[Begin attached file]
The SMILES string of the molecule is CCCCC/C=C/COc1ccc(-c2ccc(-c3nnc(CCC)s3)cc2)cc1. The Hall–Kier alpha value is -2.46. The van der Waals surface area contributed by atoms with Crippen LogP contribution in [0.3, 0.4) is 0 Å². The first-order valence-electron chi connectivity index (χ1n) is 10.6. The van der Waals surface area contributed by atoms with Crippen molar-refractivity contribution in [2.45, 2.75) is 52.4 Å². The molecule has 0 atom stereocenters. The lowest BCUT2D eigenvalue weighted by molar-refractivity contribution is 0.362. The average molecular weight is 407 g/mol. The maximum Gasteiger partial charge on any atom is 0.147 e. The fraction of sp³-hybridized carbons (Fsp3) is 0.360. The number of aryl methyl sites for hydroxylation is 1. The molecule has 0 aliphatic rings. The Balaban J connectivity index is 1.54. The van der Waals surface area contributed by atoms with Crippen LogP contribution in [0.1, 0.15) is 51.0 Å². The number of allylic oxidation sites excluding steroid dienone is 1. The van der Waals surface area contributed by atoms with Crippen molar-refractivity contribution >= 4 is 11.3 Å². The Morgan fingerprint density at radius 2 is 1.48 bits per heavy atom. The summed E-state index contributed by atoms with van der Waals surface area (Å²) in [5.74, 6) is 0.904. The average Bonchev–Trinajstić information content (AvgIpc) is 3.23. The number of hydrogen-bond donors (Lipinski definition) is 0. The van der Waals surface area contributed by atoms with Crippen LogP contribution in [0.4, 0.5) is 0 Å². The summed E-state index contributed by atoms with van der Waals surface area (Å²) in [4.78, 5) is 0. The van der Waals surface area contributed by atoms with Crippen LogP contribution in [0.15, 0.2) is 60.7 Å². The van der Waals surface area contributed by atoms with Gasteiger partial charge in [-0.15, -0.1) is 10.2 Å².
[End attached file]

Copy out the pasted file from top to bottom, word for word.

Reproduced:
The SMILES string of the molecule is CCCCC/C=C/COc1ccc(-c2ccc(-c3nnc(CCC)s3)cc2)cc1. The Hall–Kier alpha value is -2.46. The van der Waals surface area contributed by atoms with Crippen LogP contribution in [0.3, 0.4) is 0 Å². The first-order valence-electron chi connectivity index (χ1n) is 10.6. The van der Waals surface area contributed by atoms with Crippen molar-refractivity contribution in [2.45, 2.75) is 52.4 Å². The molecule has 0 atom stereocenters. The lowest BCUT2D eigenvalue weighted by molar-refractivity contribution is 0.362. The average molecular weight is 407 g/mol. The maximum Gasteiger partial charge on any atom is 0.147 e. The fraction of sp³-hybridized carbons (Fsp3) is 0.360. The number of aryl methyl sites for hydroxylation is 1. The molecule has 0 aliphatic rings. The Balaban J connectivity index is 1.54. The van der Waals surface area contributed by atoms with Crippen LogP contribution in [0.1, 0.15) is 51.0 Å². The number of allylic oxidation sites excluding steroid dienone is 1. The van der Waals surface area contributed by atoms with Crippen molar-refractivity contribution >= 4 is 11.3 Å². The Morgan fingerprint density at radius 2 is 1.48 bits per heavy atom. The summed E-state index contributed by atoms with van der Waals surface area (Å²) in [5.74, 6) is 0.904. The average Bonchev–Trinajstić information content (AvgIpc) is 3.23. The number of hydrogen-bond donors (Lipinski definition) is 0. The van der Waals surface area contributed by atoms with Crippen LogP contribution in [0.4, 0.5) is 0 Å². The summed E-state index contributed by atoms with van der Waals surface area (Å²) in [4.78, 5) is 0. The van der Waals surface area contributed by atoms with Crippen LogP contribution in [0.15, 0.2) is 60.7 Å². The van der Waals surface area contributed by atoms with Gasteiger partial charge in [-0.15, -0.1) is 10.2 Å².